The Curious Case Of Wealth In Singapore: Spending $430k Cash On A Porsche
I have an Uncle whom I have known for the last 10 years as a family friend, let’s call him Uncle Tan.
He is 72 years old this year and still a pretty strong-willed man at his age, running a 30 year old business in the Steel industry.
Most would call him a ‘Family-run, Traditional Chinese Businessman’ where he came over to Singapore at age 5, from China and his father set up one of Singapore’s leading Steel trading companies.
A Faceapp filter for my financial view at 72 years old
With the whole Faceapp trend right now and people projecting how they would look like at old age, I felt that this piece would be an interesting experiment to project my world view of money and life at age 72.
And this encounter with Uncle Tan would be the perfect way to project this financial experiment forward.
Buying A HDB-On-Wheels
Recently, Uncle Tan upgraded from a Jaguar XR to a Porsche Panamera GT 2019 when I visited him. I was extremely curious why he did it and more importantly, how much it cost.
Over a dinner conversation that day, I found that he actually splashed out $430,000 in cash to buy this latest model, I joked: “It’s a HDB on wheels” He agreed, and smiled and carried on digging into his bowl of soup.
The eternal trade-off between – Wealth, Energy, Time
Singaporeans often face this dilemma through life, and it is depicted through this table which you see here:
(0 to 20 years)
(20 to 50 years)
(50 to 80 years)
In capitalistic Singapore, we place a huge emphasis on education and work because we believe that the former gets us into a better position for the latter.
So from age 0 to 20 years old, we struggle hard to get straight As, and from 20 to 50 years old, we work incredibly hard to grow our wealth and accumulate as much as we can.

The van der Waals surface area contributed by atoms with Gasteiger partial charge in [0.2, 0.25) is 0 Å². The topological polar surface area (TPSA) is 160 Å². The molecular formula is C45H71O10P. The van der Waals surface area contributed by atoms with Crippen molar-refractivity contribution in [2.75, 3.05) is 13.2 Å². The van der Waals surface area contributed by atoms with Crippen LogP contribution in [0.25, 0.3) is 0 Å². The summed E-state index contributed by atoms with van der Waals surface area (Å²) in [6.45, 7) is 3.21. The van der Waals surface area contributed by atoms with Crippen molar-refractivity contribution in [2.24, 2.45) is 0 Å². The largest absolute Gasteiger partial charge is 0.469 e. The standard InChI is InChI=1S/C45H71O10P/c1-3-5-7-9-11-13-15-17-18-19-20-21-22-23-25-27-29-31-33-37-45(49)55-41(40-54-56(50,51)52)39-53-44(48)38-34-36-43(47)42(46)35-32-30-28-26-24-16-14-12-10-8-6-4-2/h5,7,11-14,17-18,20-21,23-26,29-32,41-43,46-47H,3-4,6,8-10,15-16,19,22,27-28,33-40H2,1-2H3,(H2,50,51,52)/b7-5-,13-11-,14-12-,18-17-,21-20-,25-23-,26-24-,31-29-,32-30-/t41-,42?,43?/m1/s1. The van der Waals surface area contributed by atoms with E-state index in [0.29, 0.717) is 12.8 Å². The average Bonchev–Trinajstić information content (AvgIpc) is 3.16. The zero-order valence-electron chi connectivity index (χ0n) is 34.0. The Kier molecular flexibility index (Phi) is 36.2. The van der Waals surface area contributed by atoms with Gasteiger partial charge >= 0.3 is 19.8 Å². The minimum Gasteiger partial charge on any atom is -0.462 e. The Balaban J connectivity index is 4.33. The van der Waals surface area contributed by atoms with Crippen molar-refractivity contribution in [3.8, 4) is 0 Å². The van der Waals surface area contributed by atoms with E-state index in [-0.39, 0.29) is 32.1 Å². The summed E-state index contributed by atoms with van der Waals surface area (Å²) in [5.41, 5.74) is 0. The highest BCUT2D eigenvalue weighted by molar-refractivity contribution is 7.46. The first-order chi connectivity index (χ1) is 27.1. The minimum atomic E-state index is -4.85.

Only to realise at a later stage from age 50 to 80 years old, Money and life are two parts of the puzzle – One cannot exist without the other.
Be it in terms of expensive medical bills or items which you once deemed as prized possessions but now have less meaning than before (because you have less energy and youth to enjoy these experiences).
TL;DR: Learn to enjoy at every stage of your life, don’t leave it till too late
- Everyone enters and leaves this Earth empty-handed
- Why not make the most of your time while you can at various stages of your life
- Don’t just spend on objects and things but experiences through life
- YOLO – You Only Live Once, sounds overused but pretty apt throughout life
- Especially between 20 years old all the way till you are 80 years old
Life and Money correlate early on in life, but diverge at a later stage
Speaking to him, I learnt that there’s a second part to the story, and this very profound insight about life and money – the two correlate early on in life, but diverge at a later stage in life.
He and I both knew, that time was not on his side and beyond providing for his family, wealth has become now a means to enjoy at a larger scale. (and rightfully so)
At an age of 72 years old, splashing out that $430k on the Porsche has been his lifelong ambition to own a mid-high end sports car, and he managed to do it.
A contrarian belief: Money is only yours if you spend it
Some wise folks in the industry actually believe strongly in that notion above which is actually thought to be a contrarian belief.
At this point in the story, those who believe strongly in the FIRE (Fire Independence Retire Early) movement would take out their pitchforks out and start hating.
However, there is truth to that statement:
- If your money sits in your bank account or in your investments, theoretically it belongs to corporates and institutions.
- In today’s digital world, factually – it is a string of 1s and 0s which exist in some database.
Money, beyond a store of value, should be weighted based on what you can exchange in the real value – some object, service or experience.
Conclusion: How much is (ever) enough?
There’s a very famous saying in the Chinese idiom world about money.
This roughly translates to: “Money isn’t everything but without money you have nothing.”
Based on our national calculations, you actually need $1,200 per month to retire in Singapore. So in theory, you would only need that basic level to survive for basic necessities and not jump to heavily into the chase for more and more wealth.
So I hope you learn something from Uncle Tan’s thoughts on money and life. Most importantly to take a breather, enjoy life a little, and smile while you still can, because every day you wake up breathing is worth celebrating!
Go out, experience and enjoy life for what it really is, and Faceapp your financial future by talking to older folks who are at least 40 years older than you (who are not your own parents) and see what your financial world view at their age would look like. So you can project it backwards and start making better life decisions now.